taking effect in Col. Ransom's arm, near the shoulder. The Colonel fired, killing his antagonist instantly. Capt. Noleman of the Centralia Dragoons continued the chase, and returned this evening with forty prisoners and as many horses. These were rebel dragoons. We took them without the loss of blood. Capt. Noleman had only about forty men under his command at the time. The victory is complete. The prisoners were brought to this place this evening, and sent to the guard-house by Col. Oglesby, who commands at this point in the absence of Gen. Prentiss. We have here about sixty prisoners and a greater number of horses. The horses are said to be good ones, but the prisoners, from their looks, will have more to eat than they have been accustomed to, but they will have to perform labor on the breastworks, which will be a wholesome exercise, to which, I have not the slightest doubt, they are strangers. Since Gen. Fremont has assumed command in the West, every thing moves like a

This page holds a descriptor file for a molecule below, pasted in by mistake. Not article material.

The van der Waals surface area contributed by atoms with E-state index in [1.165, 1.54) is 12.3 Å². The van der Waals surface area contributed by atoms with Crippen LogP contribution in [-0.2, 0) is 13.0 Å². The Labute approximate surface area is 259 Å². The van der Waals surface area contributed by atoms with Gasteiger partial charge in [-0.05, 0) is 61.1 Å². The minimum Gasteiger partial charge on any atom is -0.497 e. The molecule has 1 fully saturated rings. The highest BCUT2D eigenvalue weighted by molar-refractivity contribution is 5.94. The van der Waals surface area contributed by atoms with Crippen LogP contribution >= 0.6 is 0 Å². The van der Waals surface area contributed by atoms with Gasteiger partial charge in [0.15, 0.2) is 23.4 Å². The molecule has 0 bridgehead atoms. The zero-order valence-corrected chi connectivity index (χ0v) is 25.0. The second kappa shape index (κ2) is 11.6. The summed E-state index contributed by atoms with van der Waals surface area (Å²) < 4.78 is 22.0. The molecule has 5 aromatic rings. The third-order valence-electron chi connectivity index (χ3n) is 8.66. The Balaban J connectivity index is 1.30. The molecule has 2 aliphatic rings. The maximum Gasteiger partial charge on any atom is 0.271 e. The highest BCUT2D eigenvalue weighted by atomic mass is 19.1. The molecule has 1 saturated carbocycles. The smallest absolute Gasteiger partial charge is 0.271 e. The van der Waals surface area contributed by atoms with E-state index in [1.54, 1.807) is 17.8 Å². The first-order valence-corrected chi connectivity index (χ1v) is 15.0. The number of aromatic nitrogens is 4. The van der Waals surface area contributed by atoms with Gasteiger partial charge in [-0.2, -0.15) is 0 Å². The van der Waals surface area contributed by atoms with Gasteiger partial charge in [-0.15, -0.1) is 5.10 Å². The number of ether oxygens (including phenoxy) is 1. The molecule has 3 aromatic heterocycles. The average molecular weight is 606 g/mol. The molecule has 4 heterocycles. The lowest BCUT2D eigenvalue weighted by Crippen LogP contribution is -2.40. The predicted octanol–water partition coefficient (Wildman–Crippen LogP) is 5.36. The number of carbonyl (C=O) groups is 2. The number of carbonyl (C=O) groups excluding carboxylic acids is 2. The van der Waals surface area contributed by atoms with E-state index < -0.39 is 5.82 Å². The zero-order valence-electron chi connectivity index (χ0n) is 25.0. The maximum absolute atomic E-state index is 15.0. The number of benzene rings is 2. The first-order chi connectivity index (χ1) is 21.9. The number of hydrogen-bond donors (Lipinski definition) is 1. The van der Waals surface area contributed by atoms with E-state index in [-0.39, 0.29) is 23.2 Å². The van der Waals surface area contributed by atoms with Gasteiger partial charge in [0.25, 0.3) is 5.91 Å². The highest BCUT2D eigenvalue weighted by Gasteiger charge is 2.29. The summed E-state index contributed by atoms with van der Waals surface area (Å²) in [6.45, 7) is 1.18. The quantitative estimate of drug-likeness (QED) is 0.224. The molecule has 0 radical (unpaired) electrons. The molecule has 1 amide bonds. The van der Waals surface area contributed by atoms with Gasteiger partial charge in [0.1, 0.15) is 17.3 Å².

1 2 3 4 5